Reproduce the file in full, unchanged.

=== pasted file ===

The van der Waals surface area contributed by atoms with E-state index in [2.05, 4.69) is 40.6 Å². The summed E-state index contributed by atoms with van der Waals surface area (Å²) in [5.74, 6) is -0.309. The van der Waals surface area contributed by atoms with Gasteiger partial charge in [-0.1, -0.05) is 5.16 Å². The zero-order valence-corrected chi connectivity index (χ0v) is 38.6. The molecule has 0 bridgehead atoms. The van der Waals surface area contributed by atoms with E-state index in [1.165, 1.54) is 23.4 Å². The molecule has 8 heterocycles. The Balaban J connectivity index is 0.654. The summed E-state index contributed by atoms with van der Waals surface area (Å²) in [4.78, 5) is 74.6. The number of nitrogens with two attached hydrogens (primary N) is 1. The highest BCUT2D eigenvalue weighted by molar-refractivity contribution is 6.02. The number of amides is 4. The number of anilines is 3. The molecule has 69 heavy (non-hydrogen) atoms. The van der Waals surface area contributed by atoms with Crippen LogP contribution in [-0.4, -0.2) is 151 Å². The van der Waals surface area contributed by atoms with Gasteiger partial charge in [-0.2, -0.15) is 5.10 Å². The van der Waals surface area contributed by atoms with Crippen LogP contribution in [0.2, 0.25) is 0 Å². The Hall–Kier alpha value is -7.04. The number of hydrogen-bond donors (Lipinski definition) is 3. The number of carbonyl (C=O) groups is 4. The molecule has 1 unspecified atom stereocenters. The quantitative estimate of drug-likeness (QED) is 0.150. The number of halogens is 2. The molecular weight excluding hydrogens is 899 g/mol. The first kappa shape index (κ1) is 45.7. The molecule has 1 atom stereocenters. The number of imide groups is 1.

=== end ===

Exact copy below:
The van der Waals surface area contributed by atoms with E-state index in [2.05, 4.69) is 40.6 Å². The summed E-state index contributed by atoms with van der Waals surface area (Å²) in [5.74, 6) is -0.309. The van der Waals surface area contributed by atoms with Gasteiger partial charge in [-0.1, -0.05) is 5.16 Å². The zero-order valence-corrected chi connectivity index (χ0v) is 38.6. The molecule has 0 bridgehead atoms. The van der Waals surface area contributed by atoms with E-state index in [1.165, 1.54) is 23.4 Å². The molecule has 8 heterocycles. The Balaban J connectivity index is 0.654. The summed E-state index contributed by atoms with van der Waals surface area (Å²) in [4.78, 5) is 74.6. The number of nitrogens with two attached hydrogens (primary N) is 1. The highest BCUT2D eigenvalue weighted by molar-refractivity contribution is 6.02. The number of amides is 4. The number of anilines is 3. The molecule has 69 heavy (non-hydrogen) atoms. The van der Waals surface area contributed by atoms with Crippen LogP contribution in [-0.4, -0.2) is 151 Å². The van der Waals surface area contributed by atoms with Gasteiger partial charge in [-0.2, -0.15) is 5.10 Å². The van der Waals surface area contributed by atoms with Crippen LogP contribution in [0.2, 0.25) is 0 Å². The Hall–Kier alpha value is -7.04. The number of hydrogen-bond donors (Lipinski definition) is 3. The number of carbonyl (C=O) groups is 4. The molecule has 1 unspecified atom stereocenters. The quantitative estimate of drug-likeness (QED) is 0.150. The number of halogens is 2. The molecular weight excluding hydrogens is 899 g/mol. The first kappa shape index (κ1) is 45.7. The molecule has 1 atom stereocenters. The number of imide groups is 1.